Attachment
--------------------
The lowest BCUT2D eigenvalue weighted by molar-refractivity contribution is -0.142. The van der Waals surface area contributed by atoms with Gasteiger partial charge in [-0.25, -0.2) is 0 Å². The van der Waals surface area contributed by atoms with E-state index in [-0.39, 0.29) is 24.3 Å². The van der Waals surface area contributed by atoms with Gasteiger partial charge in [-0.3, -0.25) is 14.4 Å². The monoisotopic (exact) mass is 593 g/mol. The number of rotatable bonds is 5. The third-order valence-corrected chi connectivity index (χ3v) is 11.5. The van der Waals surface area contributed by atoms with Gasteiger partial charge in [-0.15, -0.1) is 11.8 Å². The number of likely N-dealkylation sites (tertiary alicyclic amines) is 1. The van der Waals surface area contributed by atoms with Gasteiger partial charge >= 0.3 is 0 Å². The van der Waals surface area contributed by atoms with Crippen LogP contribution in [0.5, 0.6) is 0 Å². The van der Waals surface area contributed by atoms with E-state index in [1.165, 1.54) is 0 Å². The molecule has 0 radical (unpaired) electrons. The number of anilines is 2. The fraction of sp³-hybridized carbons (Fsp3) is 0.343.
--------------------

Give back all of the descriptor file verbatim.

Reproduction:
The lowest BCUT2D eigenvalue weighted by molar-refractivity contribution is -0.142. The van der Waals surface area contributed by atoms with Gasteiger partial charge in [-0.25, -0.2) is 0 Å². The van der Waals surface area contributed by atoms with E-state index in [-0.39, 0.29) is 24.3 Å². The van der Waals surface area contributed by atoms with Gasteiger partial charge in [-0.3, -0.25) is 14.4 Å². The monoisotopic (exact) mass is 593 g/mol. The number of rotatable bonds is 5. The third-order valence-corrected chi connectivity index (χ3v) is 11.5. The van der Waals surface area contributed by atoms with Gasteiger partial charge in [-0.15, -0.1) is 11.8 Å². The number of likely N-dealkylation sites (tertiary alicyclic amines) is 1. The van der Waals surface area contributed by atoms with Gasteiger partial charge >= 0.3 is 0 Å². The van der Waals surface area contributed by atoms with Crippen LogP contribution in [0.5, 0.6) is 0 Å². The van der Waals surface area contributed by atoms with E-state index in [1.165, 1.54) is 0 Å². The molecule has 0 radical (unpaired) electrons. The number of anilines is 2. The fraction of sp³-hybridized carbons (Fsp3) is 0.343.